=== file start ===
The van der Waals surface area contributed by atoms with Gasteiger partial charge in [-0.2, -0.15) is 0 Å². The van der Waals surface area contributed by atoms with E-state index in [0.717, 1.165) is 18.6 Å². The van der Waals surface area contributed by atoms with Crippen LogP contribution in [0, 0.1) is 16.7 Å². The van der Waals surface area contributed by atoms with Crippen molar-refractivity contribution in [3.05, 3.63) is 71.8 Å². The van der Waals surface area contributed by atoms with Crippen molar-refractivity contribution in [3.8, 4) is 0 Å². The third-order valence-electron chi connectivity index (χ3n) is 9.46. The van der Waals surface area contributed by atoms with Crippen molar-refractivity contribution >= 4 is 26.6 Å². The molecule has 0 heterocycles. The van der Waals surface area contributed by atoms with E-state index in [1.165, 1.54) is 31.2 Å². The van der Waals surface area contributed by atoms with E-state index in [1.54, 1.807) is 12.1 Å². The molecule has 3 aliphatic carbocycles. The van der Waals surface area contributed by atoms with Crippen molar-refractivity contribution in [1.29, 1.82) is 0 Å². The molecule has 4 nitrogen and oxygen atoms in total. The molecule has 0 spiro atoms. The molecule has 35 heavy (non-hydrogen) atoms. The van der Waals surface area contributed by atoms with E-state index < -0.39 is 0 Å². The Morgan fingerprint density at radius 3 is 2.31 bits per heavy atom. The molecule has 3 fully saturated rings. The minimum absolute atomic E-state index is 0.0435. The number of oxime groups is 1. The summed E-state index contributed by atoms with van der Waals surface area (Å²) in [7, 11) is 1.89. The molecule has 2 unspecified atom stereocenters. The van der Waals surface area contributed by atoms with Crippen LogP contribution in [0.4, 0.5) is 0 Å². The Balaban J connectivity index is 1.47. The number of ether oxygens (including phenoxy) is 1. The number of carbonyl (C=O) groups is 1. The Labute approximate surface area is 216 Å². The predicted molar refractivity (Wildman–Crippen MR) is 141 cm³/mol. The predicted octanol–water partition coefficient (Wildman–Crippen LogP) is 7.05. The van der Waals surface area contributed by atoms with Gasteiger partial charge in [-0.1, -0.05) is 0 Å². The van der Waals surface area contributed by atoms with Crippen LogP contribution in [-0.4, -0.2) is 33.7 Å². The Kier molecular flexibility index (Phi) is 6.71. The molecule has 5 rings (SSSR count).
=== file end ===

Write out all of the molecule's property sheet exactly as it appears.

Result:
The van der Waals surface area contributed by atoms with Gasteiger partial charge in [-0.2, -0.15) is 0 Å². The van der Waals surface area contributed by atoms with E-state index in [0.717, 1.165) is 18.6 Å². The van der Waals surface area contributed by atoms with Crippen LogP contribution in [0, 0.1) is 16.7 Å². The van der Waals surface area contributed by atoms with Crippen molar-refractivity contribution in [3.05, 3.63) is 71.8 Å². The van der Waals surface area contributed by atoms with Crippen molar-refractivity contribution in [3.8, 4) is 0 Å². The third-order valence-electron chi connectivity index (χ3n) is 9.46. The van der Waals surface area contributed by atoms with Crippen molar-refractivity contribution >= 4 is 26.6 Å². The molecule has 0 heterocycles. The van der Waals surface area contributed by atoms with E-state index in [1.165, 1.54) is 31.2 Å². The van der Waals surface area contributed by atoms with E-state index in [1.54, 1.807) is 12.1 Å². The molecule has 3 aliphatic carbocycles. The van der Waals surface area contributed by atoms with Crippen molar-refractivity contribution in [1.29, 1.82) is 0 Å². The molecule has 4 nitrogen and oxygen atoms in total. The molecule has 0 spiro atoms. The molecule has 35 heavy (non-hydrogen) atoms. The van der Waals surface area contributed by atoms with E-state index < -0.39 is 0 Å². The Morgan fingerprint density at radius 3 is 2.31 bits per heavy atom. The molecule has 3 fully saturated rings. The minimum absolute atomic E-state index is 0.0435. The number of oxime groups is 1. The summed E-state index contributed by atoms with van der Waals surface area (Å²) in [7, 11) is 1.89. The molecule has 2 unspecified atom stereocenters. The van der Waals surface area contributed by atoms with Crippen LogP contribution in [0.4, 0.5) is 0 Å². The Balaban J connectivity index is 1.47. The number of ether oxygens (including phenoxy) is 1. The number of carbonyl (C=O) groups is 1. The Labute approximate surface area is 216 Å². The predicted molar refractivity (Wildman–Crippen MR) is 141 cm³/mol. The predicted octanol–water partition coefficient (Wildman–Crippen LogP) is 7.05. The van der Waals surface area contributed by atoms with Gasteiger partial charge in [-0.1, -0.05) is 0 Å². The van der Waals surface area contributed by atoms with Crippen LogP contribution in [-0.4, -0.2) is 33.7 Å². The Kier molecular flexibility index (Phi) is 6.71. The molecule has 5 rings (SSSR count).